The 2007 study went on to show that despite gains in business, education and politics, many women in this region still face daunting challenges economically. Minority women, especially immigrants and refugees, were described as particularly vulnerable in the five areas covered by the report: economic security, education, health, personal safety and leadership.
The report’s research team reviewed data from dozens of federal, state and local sources and convened focus groups to determine the status of women and girls in King, Snohomish, Pierce and Whatcom counties.
It showed that women make about 75 cents for every dollar earned by men in the region, with minority women earning even less. Nearly 180,000 women and girls in the region live in poverty. The poverty rate is slightly higher than for men, but the gap for single women widens when compared with households headed by married couples or single men.
On a national level, those statistics are even worse today. The Institute for Women’s Policy Research reports that the national gender wage gap widened in 2008, going from 77.8 cents on the dollar in 2007 to 77.1 cents.
And the U.S. Census recently released a report showing that growing numbers of women and children fell into poverty, saw their incomes decline and lost health care coverage (more than one in seven women).
Moss of WFA says that because the $1 million donors are spreading their gifts out between three and 10 years, it is a significant boost to WFA’s future. “This helps us get a jump start on our five-year vision as well as helps us with our long-term sustainability goals.”
With a mission to bring justice, health and opportunity to thousands of women and girls, WFA this year embarked on an ambitious agenda toward more intentional targeted granting, improved long-term financial stability and increased visibility in the community.
WFA will be showcasing that agenda at its first annual fundraising breakfast Nov. 5 at the Sky Bridge in the Washington State Convention & Trade Center. There is no entry fee for the “Amplify! Raise the Volume” breakfast, but guests are encouraged to make a gift that is meaningful to them. More information may be obtained on the Web site: www.wfalliance.org.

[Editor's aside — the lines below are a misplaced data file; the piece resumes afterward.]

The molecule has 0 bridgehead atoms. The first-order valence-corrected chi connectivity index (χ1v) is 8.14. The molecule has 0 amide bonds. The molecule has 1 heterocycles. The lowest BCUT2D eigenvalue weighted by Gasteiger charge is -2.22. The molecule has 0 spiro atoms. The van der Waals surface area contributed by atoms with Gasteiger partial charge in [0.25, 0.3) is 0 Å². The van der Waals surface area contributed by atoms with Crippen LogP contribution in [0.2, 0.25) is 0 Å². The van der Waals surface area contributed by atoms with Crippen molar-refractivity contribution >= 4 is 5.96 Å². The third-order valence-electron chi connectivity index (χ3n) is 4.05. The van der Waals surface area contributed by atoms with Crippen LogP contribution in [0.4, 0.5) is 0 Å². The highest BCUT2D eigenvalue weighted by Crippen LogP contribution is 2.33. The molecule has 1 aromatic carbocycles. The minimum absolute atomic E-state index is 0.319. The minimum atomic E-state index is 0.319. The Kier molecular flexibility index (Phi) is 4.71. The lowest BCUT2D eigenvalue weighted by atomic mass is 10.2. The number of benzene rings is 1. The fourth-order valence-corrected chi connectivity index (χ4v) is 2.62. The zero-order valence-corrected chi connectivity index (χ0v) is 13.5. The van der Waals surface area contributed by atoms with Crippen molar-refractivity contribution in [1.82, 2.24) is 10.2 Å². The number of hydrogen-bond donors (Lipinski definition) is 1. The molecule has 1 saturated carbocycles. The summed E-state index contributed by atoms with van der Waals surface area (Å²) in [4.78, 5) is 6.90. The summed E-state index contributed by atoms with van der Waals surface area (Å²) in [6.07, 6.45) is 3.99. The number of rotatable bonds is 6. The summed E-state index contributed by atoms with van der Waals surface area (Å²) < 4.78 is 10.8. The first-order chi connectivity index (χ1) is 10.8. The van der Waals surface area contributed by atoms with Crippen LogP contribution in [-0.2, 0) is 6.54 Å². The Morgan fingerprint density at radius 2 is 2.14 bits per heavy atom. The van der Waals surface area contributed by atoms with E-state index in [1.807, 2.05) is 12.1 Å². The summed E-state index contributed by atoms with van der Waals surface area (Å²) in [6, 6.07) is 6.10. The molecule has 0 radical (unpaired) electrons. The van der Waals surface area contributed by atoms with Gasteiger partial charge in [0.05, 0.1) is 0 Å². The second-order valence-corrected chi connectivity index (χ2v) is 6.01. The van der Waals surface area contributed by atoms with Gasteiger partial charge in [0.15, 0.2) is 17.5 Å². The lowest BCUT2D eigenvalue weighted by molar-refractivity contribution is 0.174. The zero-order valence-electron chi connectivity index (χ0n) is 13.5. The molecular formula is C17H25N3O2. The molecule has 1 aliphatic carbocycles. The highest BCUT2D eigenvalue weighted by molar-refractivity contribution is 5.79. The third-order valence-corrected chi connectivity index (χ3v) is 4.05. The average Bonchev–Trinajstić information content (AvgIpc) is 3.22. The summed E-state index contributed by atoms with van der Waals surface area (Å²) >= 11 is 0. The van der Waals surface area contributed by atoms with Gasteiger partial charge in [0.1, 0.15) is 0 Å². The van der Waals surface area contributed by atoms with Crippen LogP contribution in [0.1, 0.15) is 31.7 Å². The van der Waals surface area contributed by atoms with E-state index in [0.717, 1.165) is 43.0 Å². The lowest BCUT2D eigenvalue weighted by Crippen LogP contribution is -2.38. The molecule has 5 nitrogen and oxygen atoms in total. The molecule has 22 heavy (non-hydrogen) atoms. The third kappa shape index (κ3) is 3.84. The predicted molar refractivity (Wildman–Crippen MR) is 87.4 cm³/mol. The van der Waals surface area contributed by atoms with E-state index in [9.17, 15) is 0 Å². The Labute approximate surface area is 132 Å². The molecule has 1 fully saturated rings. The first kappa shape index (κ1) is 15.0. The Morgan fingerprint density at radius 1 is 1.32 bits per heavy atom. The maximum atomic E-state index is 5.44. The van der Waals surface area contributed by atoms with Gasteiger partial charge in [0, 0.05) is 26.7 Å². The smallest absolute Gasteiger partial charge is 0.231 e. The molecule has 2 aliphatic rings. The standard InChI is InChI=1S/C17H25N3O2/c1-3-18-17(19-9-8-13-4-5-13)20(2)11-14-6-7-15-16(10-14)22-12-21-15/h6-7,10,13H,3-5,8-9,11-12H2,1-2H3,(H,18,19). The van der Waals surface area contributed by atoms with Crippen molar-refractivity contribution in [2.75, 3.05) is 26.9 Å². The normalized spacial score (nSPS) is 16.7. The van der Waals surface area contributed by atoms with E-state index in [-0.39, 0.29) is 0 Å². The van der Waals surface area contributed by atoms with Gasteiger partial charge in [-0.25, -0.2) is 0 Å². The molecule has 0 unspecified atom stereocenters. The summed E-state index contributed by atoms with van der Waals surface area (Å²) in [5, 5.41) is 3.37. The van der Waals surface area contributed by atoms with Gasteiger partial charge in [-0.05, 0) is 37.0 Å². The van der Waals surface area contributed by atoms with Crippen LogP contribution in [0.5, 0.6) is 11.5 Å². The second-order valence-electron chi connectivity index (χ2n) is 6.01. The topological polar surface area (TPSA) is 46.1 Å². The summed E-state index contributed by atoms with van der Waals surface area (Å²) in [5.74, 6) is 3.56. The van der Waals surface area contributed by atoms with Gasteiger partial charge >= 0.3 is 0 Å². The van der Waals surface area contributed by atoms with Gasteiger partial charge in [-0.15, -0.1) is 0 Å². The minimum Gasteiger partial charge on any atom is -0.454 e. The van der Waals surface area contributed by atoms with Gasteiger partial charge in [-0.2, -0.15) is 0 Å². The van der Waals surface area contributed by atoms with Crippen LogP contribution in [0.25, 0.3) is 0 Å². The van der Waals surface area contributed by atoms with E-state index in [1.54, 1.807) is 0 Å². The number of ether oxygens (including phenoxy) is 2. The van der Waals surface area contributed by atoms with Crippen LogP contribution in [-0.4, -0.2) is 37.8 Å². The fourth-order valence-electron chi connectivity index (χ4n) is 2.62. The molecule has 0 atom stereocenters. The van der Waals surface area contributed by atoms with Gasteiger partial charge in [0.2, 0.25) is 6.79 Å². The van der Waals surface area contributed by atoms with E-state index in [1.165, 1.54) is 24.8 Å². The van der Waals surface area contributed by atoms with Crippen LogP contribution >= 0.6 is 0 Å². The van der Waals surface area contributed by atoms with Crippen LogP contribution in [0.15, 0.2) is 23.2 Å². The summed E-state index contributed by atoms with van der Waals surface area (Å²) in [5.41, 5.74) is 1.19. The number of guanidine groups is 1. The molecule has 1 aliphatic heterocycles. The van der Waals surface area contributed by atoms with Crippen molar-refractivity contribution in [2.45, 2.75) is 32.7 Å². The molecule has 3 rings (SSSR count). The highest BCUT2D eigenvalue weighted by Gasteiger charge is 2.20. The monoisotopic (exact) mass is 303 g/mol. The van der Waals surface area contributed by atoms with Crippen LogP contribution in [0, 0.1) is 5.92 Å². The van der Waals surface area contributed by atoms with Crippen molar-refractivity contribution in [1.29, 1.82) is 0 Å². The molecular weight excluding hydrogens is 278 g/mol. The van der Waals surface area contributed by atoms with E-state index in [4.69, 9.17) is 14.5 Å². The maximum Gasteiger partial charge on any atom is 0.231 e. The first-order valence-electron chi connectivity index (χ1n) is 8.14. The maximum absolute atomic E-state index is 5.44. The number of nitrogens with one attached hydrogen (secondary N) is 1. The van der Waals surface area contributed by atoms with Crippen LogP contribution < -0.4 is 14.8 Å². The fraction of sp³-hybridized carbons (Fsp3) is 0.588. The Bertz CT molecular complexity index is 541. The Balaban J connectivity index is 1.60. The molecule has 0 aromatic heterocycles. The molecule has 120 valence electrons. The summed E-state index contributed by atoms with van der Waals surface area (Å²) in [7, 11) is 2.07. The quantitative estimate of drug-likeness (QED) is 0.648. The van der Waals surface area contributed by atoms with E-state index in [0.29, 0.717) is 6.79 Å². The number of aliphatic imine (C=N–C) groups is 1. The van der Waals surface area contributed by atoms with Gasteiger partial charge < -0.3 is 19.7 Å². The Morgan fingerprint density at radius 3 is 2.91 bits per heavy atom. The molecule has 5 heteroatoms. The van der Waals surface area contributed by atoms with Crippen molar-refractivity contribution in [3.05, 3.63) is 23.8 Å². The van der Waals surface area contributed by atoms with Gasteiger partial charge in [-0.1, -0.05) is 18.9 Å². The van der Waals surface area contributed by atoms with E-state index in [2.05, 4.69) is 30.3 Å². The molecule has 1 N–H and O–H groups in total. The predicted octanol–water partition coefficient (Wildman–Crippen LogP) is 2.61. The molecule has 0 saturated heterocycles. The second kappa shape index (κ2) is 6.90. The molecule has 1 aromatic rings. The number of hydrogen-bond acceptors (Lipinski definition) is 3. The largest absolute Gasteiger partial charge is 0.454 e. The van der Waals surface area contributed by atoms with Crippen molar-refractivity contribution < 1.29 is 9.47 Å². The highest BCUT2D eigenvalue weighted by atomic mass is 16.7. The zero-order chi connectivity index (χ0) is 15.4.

Since January, WFA has distributed nearly a quarter of a million dollars to organizations in the Puget Sound area, almost two-thirds of which will be going directly to efforts that promote economic opportunity for women.
WFA also is meeting with
other funders and policymakers to build
facing women and
Many of them
are using the WFA
study to inform their work.
Moss has been working to improve the lives of women and families for more than two decades. Upon moving to Seattle from Michigan, where she studied psychology and sociology, she was determined to get to the root of problems and not just put Band-Aids on them.
“Women are more vulnerable than ever right now,” Moss says, adding “and families are being affected like they’ve never been affected before.”
Reflecting on the many women and families she’s worked with over the years, Moss recalls a low-income single mother of an autistic son who had a love affair with cars and wanted to open a used car lot. She was gutsy and tenacious but facing a mountain of barriers. When Moss met her, she was directing a women’s microenterprise organization designed to help women become self-sufficient.
Several years after she left that organization she returned for a 15-year anniversary celebration. The woman she had met years earlier greeted her, grinning from ear to ear. “She hadn’t opened one business, she told me; she had opened three: a used car lot, a towing company, and an auto body repair shop.”
It is women like her and Goff of Tacoma that are at the heart of WFA. “These women are the backbone of this economy,” Moss says. “And yet they are incredibly vulnerable.”
WFA provides a variety of grants to organizations for programs and initiatives that advance economic opportunity for women and girls in the Puget Sound region. It also gives to programs that are working to improve women and girls’ education, health, safety and leadership. 2009 WFA grants were given to the following organizations for specific programs:
WFA also partners with employers through workplace giving campaigns to raise funds for unrestricted operating grants. In 2009 recipients of these grants included many of the organizations listed above, as well as: